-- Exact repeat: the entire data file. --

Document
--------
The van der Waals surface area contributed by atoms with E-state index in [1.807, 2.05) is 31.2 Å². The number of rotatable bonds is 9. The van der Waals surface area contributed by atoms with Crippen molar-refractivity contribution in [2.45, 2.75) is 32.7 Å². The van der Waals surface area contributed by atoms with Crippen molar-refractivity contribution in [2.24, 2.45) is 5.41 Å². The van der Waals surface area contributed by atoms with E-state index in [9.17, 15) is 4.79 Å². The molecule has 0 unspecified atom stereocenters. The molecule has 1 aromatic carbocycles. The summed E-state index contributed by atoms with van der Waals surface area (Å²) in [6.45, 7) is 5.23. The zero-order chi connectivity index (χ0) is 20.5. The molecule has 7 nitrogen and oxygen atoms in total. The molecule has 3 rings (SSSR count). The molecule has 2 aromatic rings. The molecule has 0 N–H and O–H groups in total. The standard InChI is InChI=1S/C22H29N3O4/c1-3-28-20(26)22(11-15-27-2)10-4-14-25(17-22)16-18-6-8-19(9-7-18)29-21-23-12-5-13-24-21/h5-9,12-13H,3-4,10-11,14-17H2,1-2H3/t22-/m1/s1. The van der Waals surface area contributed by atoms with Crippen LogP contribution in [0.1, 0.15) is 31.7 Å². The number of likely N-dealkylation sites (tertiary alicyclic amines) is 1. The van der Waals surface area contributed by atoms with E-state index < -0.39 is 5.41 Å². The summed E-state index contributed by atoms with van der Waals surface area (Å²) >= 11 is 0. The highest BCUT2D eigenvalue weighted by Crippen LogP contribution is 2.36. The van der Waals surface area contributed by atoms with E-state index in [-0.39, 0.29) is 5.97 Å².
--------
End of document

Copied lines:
The van der Waals surface area contributed by atoms with E-state index in [1.807, 2.05) is 31.2 Å². The number of rotatable bonds is 9. The van der Waals surface area contributed by atoms with Crippen molar-refractivity contribution in [2.45, 2.75) is 32.7 Å². The van der Waals surface area contributed by atoms with Crippen molar-refractivity contribution in [2.24, 2.45) is 5.41 Å². The van der Waals surface area contributed by atoms with E-state index in [9.17, 15) is 4.79 Å². The molecule has 0 unspecified atom stereocenters. The molecule has 1 aromatic carbocycles. The summed E-state index contributed by atoms with van der Waals surface area (Å²) in [6.45, 7) is 5.23. The zero-order chi connectivity index (χ0) is 20.5. The molecule has 7 nitrogen and oxygen atoms in total. The molecule has 3 rings (SSSR count). The molecule has 2 aromatic rings. The molecule has 0 N–H and O–H groups in total. The standard InChI is InChI=1S/C22H29N3O4/c1-3-28-20(26)22(11-15-27-2)10-4-14-25(17-22)16-18-6-8-19(9-7-18)29-21-23-12-5-13-24-21/h5-9,12-13H,3-4,10-11,14-17H2,1-2H3/t22-/m1/s1. The van der Waals surface area contributed by atoms with Crippen LogP contribution in [0.1, 0.15) is 31.7 Å². The number of likely N-dealkylation sites (tertiary alicyclic amines) is 1. The van der Waals surface area contributed by atoms with E-state index < -0.39 is 5.41 Å². The summed E-state index contributed by atoms with van der Waals surface area (Å²) >= 11 is 0. The highest BCUT2D eigenvalue weighted by Crippen LogP contribution is 2.36. The van der Waals surface area contributed by atoms with E-state index in [-0.39, 0.29) is 5.97 Å².